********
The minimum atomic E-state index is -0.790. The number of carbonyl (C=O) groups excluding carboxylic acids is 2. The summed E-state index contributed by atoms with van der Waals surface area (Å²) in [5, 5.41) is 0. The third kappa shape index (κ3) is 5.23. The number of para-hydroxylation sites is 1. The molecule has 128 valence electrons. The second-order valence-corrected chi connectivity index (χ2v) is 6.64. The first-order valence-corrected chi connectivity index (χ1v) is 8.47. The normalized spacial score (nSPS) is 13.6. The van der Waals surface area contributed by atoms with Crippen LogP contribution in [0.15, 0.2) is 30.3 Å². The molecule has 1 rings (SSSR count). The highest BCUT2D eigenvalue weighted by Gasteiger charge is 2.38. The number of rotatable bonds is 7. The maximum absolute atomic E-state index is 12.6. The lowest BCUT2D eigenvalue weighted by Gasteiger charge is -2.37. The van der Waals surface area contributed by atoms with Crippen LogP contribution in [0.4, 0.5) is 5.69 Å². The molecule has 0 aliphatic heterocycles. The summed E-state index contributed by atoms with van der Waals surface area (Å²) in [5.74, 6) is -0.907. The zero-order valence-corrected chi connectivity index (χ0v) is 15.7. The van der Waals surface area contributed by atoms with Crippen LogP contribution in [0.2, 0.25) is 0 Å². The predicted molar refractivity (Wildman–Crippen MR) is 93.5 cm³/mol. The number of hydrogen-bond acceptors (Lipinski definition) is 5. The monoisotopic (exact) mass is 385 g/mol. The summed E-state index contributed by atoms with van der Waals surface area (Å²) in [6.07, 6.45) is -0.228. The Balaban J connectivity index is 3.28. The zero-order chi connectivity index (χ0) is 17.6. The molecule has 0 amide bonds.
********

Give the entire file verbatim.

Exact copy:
The minimum atomic E-state index is -0.790. The number of carbonyl (C=O) groups excluding carboxylic acids is 2. The summed E-state index contributed by atoms with van der Waals surface area (Å²) in [5, 5.41) is 0. The third kappa shape index (κ3) is 5.23. The number of para-hydroxylation sites is 1. The molecule has 128 valence electrons. The second-order valence-corrected chi connectivity index (χ2v) is 6.64. The first-order valence-corrected chi connectivity index (χ1v) is 8.47. The normalized spacial score (nSPS) is 13.6. The van der Waals surface area contributed by atoms with Crippen LogP contribution in [0.15, 0.2) is 30.3 Å². The molecule has 1 rings (SSSR count). The highest BCUT2D eigenvalue weighted by Gasteiger charge is 2.38. The number of rotatable bonds is 7. The maximum absolute atomic E-state index is 12.6. The lowest BCUT2D eigenvalue weighted by Gasteiger charge is -2.37. The van der Waals surface area contributed by atoms with Crippen LogP contribution in [0.4, 0.5) is 5.69 Å². The molecule has 0 aliphatic heterocycles. The summed E-state index contributed by atoms with van der Waals surface area (Å²) in [5.74, 6) is -0.907. The zero-order valence-corrected chi connectivity index (χ0v) is 15.7. The van der Waals surface area contributed by atoms with Crippen LogP contribution in [0.2, 0.25) is 0 Å². The predicted molar refractivity (Wildman–Crippen MR) is 93.5 cm³/mol. The number of hydrogen-bond acceptors (Lipinski definition) is 5. The monoisotopic (exact) mass is 385 g/mol. The summed E-state index contributed by atoms with van der Waals surface area (Å²) in [6.07, 6.45) is -0.228. The Balaban J connectivity index is 3.28. The zero-order chi connectivity index (χ0) is 17.6. The molecule has 0 amide bonds.